Hat-gate and the victimology of Corbynistas

These people don’t understand how ridiculous they sound.

Tom Slater
Share
Topics Politics UK

If you want a glimpse into the shrill victimology of media Corbynistas you need only log in to Twitter and search ‘Corbyn hat’. While the rest of us were cracking on with our weekends, leading Corbynistas were working themselves up into a strange rage over Newsnight’s use of a supposedly questionable graphic for a Thursday night discussion on the Labour leader’s comments on Russia, following the attempted murder of former Russian spy Sergei Skripal. The graphic had a picture of Corbyn, wearing his trademark cap, against an image of St Basil’s in Moscow. Corbynistas claimed his hat was Photoshopped to make it look more Lenin-ish, and the choice of backdrop was intended to make Corbyn look like a ‘Soviet stooge’.

Following spurious claims in the redtops recently that Corbyn was once an unwitting informant to Czech spies, and the long-running claims that this milquetoast social democrat is really a terrorist-sympathising threat to the nation, hat-gate has been held up as the latest example of anti-Corbyn bias in the media. MPs, commentators and supporters tweeted their rage and organised to complain to the BBC en masse. Owen Jones, Corbyn booster-in-chief, appeared on Newsnight on Friday, calling the media presentation of Corbyn’s views on Russia a ‘disgrace’ and slamming Newsnight’s choice of backdrop. ‘You even Photoshopped his hat to look more Russian!’, he said.

These people don’t understand how ridiculous they sound. And they sound more ridiculous still now that the Newsnight team have taken Twitter to defend themselves. Acting editor Jess Brammar points out that the hat wasn’t Photoshopped at all, it just had the contrast turned up a touch, and that the very same red-peril-esque backdrop was used for a discussion on defence secretary Gavin Williamson a few weeks ago. (Jones responded asking why they couldn’t have used a picture of Corbyn not wearing his hat.) What’s more, if you actually watch the segment, it’s pretty gentle on Corbyn: ally Chris Williamson defends him robustly, and the criticism of him, from New Labour adviser Ayesha Hazarika, is pretty measured. And yet the febrile tweets still flow.

The media has gone to town on Corbyn’s comments about Russia, despite the fact he’s been far more sensible than most. All he has said is that, while evidence points towards Russia having some involvement in Skripal’s attempted murder (given a Soviet-era nerve agent was used), we shouldn’t get ahead of ourselves. It is reckless to ratchet up international tensions over this before we have all the information. And the media seems to have fallen in line with those politicians in both parties talking up a new Cold War. But, as per, Corbynistas have shot well off the mark, their vast victim complex leading them instantly to the conclusion that there is some BBC-led conspiracy to take Corbyn down, with the Newsnight graphics department a primary weapon.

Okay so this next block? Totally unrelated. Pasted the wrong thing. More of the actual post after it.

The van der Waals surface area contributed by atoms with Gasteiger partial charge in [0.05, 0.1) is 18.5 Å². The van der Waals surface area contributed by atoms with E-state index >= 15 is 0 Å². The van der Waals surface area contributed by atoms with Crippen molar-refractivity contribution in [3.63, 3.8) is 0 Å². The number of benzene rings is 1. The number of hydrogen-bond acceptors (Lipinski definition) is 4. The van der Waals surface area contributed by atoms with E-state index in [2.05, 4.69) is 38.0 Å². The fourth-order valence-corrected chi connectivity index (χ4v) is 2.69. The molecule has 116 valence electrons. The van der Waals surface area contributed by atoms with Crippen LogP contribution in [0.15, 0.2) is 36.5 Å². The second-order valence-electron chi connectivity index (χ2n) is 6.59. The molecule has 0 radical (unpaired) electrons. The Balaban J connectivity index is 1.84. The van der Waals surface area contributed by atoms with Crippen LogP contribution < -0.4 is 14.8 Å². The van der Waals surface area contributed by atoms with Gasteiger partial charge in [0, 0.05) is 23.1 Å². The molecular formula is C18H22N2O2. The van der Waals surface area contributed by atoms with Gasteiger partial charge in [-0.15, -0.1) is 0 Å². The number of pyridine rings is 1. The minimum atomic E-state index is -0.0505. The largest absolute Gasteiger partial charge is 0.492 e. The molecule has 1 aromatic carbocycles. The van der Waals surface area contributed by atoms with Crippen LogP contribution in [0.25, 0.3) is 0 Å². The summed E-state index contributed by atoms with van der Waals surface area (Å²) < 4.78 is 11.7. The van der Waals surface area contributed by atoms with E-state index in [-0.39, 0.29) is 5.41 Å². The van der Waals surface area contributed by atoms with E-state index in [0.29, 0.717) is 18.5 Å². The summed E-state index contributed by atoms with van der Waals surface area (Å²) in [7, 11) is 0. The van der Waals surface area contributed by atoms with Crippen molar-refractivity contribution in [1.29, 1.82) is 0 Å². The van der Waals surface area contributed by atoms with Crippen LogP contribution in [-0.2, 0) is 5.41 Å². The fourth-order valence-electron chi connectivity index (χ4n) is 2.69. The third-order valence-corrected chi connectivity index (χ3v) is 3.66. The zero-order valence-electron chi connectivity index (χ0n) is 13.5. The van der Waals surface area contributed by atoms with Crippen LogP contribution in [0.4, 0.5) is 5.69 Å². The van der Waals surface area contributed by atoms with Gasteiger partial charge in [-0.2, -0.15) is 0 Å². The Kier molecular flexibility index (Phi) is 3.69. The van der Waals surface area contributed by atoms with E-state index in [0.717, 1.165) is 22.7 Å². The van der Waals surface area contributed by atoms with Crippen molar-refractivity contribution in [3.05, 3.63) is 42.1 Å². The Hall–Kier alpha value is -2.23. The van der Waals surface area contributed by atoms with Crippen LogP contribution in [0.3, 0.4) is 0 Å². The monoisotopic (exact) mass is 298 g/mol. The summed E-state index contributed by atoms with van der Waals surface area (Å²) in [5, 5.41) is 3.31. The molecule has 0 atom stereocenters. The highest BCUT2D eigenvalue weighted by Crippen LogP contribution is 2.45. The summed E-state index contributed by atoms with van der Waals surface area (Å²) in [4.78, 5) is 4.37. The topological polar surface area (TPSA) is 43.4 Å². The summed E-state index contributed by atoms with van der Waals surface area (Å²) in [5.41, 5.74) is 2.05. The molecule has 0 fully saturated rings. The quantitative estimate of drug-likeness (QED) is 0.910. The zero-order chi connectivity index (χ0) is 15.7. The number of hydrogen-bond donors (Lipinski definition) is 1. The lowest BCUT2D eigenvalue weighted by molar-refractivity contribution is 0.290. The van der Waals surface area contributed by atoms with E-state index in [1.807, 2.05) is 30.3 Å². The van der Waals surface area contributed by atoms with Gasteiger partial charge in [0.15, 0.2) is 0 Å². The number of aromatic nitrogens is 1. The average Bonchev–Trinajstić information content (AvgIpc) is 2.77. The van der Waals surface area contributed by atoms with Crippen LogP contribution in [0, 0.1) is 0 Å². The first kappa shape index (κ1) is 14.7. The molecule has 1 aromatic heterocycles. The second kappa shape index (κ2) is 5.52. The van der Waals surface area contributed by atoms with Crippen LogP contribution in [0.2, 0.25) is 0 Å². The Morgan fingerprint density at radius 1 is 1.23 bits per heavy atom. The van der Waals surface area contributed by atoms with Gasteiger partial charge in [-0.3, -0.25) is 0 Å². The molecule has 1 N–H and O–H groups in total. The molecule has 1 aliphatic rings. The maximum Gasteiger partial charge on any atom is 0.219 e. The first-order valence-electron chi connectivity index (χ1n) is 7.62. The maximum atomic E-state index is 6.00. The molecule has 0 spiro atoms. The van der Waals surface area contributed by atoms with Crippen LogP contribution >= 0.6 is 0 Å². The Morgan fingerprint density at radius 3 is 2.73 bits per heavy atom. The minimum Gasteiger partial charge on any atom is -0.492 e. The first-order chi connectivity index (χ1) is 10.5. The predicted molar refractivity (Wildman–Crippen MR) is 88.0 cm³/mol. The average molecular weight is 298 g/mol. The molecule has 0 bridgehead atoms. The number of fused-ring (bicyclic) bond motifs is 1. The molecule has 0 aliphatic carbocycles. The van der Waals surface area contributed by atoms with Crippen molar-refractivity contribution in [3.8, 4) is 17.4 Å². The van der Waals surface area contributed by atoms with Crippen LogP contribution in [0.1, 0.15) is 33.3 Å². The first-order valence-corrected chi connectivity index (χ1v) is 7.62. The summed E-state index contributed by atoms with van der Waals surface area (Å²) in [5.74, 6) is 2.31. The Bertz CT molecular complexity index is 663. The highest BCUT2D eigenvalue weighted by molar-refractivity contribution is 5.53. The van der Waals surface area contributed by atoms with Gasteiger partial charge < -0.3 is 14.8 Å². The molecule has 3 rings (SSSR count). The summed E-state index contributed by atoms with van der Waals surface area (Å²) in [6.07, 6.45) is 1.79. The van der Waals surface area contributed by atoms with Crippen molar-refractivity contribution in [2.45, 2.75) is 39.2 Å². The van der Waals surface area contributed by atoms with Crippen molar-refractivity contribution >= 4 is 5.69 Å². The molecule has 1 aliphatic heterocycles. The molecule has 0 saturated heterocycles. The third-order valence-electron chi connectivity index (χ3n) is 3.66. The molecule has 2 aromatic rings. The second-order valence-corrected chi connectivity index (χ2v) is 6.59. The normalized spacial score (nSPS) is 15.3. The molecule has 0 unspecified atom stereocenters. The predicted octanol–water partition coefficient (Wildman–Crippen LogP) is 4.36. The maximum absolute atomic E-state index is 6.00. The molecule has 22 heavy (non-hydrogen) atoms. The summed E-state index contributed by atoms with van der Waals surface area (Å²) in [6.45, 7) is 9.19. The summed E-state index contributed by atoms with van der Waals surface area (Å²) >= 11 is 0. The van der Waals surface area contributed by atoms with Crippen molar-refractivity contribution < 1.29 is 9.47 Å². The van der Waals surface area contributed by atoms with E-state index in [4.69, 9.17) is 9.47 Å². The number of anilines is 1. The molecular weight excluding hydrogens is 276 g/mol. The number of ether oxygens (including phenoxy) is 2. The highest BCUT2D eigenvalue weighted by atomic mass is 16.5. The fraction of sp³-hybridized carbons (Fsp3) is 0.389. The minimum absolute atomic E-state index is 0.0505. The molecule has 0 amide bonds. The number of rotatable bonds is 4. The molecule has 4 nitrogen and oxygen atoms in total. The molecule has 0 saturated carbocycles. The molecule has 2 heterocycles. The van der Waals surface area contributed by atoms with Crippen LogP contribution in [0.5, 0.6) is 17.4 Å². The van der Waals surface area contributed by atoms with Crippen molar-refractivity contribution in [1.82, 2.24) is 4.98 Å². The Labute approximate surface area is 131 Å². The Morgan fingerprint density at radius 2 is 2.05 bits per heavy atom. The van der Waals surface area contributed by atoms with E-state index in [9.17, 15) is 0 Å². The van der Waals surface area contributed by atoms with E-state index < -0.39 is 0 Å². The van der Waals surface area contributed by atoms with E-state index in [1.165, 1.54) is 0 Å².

The mainstream media has in recent decades become almost inseparable from the political class, and thus it reflects its outlook. That’s why even Corbyn, someone who is hardly a radical, but nevertheless sits outside the incredibly narrow, technocratic consensus, has been on the sharp end of some shrill criticism at times. But much of the ‘anti-Corbyn propaganda’ often pointed to either hasn’t touched him, or can just be chalked up to ‘journalists reporting the news’. A much-cited study in 2016 claimed that three quarters of media coverage about Corbyn was negative, but this was the time in which the Blairites were in open revolt against him, giving journalists their new attack lines against the left-wing leader on a daily basis. As petty as that period was it was still newsworthy.

Part of the problem is that Corbynistas seem to want to rile and be embraced by the establishment at the same time. But they need to make their minds up. Either their Dear Leader is a radical threat to ‘vested interests’ – ludicrous, on the face of it, given he is now seen by many elite Remainers as the surest bet to stop Brexit – or he is a reasonable bloke who the meejah are determined to smear and to crush. Similarly, since the 2017 snap election, in which Corbyn turned in a better-than-expected defeat, there’s been much talk in Corbynista circles about new online media subverting the old, about the grip of the mainstream loosening. And yet Corbynistas still can’t help but wail at the MSM at the drop of an (allegedly) Photoshopped hat.

The great irony here is that in Corbynistas’ attempts to prove that they’re not too cosy with authoritarian regimes, they display an incredible authoritarian streak. In response to recent claims that he sold out Britain to Soviet spies in the Eighties, Corbyn threatened to sue a Tory MP and put out a mad-eyed video in which he said ‘change is coming’ to the media. The next day frontbencher Barry Gardiner explained what his boss meant: Labour would be pushing for measures that would force newspapers to sign up to a system of state-backed regulation, which was set up after the Leveson Inquiry but newspapers have so far refused to join. Corbyn may not be Soviet stooge, but his and his supporters’ instincts do reflect a strange sort of thin-skinned Stalinism-lite that would pose a real threat to liberty.

Tom Slater is deputy editor at spiked. Follow him on Twitter: @Tom_Slater_

Picture by: BBC

Share
Topics Politics UK